Maxima is back.
The 2009 Nissan Maxima marks a return to the longtime Nissan flagship sedan’s roots as a commanding four-door sports car – a vehicle that is unique in both appearance and driving feel, with renewed relevance for today’s active and ambitious sedan buyers.
“Do-overs” are sometimes allowed in sports but rarely in the automotive industry. Yet, midway through the development of the new-generation Maxima, a mulligan was granted. Rather than continue with an evolution of the previous “edgey” Maxima design, the creators of the 2009 Maxima stopped and rethought the entire direction. And I, among many, applaud their efforts.
Three key areas were singled out for change: Exterior design, which needed to be more aggressive, with more personality and attitude; a “super” cockpit, creating an interior that combines a driver orientation with high quality, roominess and user-friendly technology; and class-leading performance, enhancing what previous generation owners called “Maxima-ness.”
The exterior design theme for the new Maxima is described as “Liquid Motion” and is world’s apart from the outgoing vehicle. Maxima’s new look imparts a strong, premium presence.
Dimensionally the new Maxima measures the same width at the doors but wider at each fender, which not only helps project a sporty appearance but also allows a reduction in the visual gap between the fenders and wheels and tires, accented by choice of 18- or 19-inch aluminum-alloy wheels with low-profile performance tires.
Despite well-known advantages of rear drive in terms of sporty handling, it was ultimately decided that by switching Maxima from its previous platform to Nissan’s new “D platform,” the target Maxima performance could be delivered – without giving up the added FWD benefits of lower costs, lower weight and enhanced roominess versus a RWD platform.
Additional enhancements include the use of aluminum suspension links, revised suspension geometry, new technology shocks, revised steering and suspension geometries, a lower engine mounting and application of a new Xtronic Continuously Variable Transmission, all of which contribute to minimal torque steer and improved handling prowess.
The new Maxima offers more horsepower and torque, providing quicker acceleration response and a satisfying, sporty sounding exhaust note. For 2009, Maxima again features a standard 3.5-liter VQ-series V-6 engine, enhanced and refined to take its driving performance to new levels. The new engine is now rated at 290 hp and 261 lb. ft. of torque.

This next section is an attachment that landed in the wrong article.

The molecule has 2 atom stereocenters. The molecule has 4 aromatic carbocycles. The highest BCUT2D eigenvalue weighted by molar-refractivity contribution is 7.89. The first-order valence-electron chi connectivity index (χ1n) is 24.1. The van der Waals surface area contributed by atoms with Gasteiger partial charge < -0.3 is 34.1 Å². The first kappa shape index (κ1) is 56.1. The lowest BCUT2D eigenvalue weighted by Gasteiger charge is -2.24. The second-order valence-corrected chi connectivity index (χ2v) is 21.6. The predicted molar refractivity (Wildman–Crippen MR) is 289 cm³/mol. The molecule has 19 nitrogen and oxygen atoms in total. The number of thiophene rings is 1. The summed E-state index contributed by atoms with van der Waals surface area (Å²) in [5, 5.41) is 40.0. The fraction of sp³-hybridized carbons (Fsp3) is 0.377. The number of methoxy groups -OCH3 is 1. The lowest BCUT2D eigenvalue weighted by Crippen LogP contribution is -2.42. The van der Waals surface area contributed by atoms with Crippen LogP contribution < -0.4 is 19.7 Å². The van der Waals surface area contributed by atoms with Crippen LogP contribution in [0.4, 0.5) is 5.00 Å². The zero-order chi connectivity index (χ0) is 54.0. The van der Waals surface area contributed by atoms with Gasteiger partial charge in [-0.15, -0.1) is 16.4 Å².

All 2009 Maximas come equipped with a revised Xtronic CVT with manual mode, tuned specifically for Maxima’s sporty driving character. For drivers seeking the utmost in vehicle control, a new sport mode has been added, along with some very sizable paddle shifters, mounted on the steering column, allowing manual transmission shift changes for varying scenarios.
“The enhancements to the new Maxima’s already industry leading CVT, especially the addition of the new Ds mode, help us realize the full potential of the Xtronic technology, including the controller and adaptive logic,” said Al Castignetti, vice president and general manager, Nissan Division, Nissan North America, Inc. “It’s like having an ‘automatic’ manual mode – with lightning quick gear ratio changes going into turns and auto gear hold out of turns. You’ve got to feel it to believe it.”
Fuel economy is rated at 19 mpg city and 26 highway – similar to that of the 2008 Maxima, despite the 2009 Maxima’s 35 additional horsepower. Pricing for our SV tester begins at $31,990 and after the addition of the sport and sport technology packages, final sticker pricing comes to just over 37 grand.
We were impressed with the acceleration and handling, but rarely used the large paddle shifters. Never really saw a need for them other than aesthetics. Also, the tires included on the sport package transmit a good deal of vibration through the steering column. I expected a smoother ride.
“Our goal was to keep Maxima relevant to sports sedan enthusiasts, maintaining excitement and segment leadership,” said Castignetti. “Breakthrough design can only be accomplished by breaking through the limits you place on yourself. The passion and vision demonstrated by the Maxima development team has energized the entire organization. In the long, proud history of Maxima, this is one to remember.”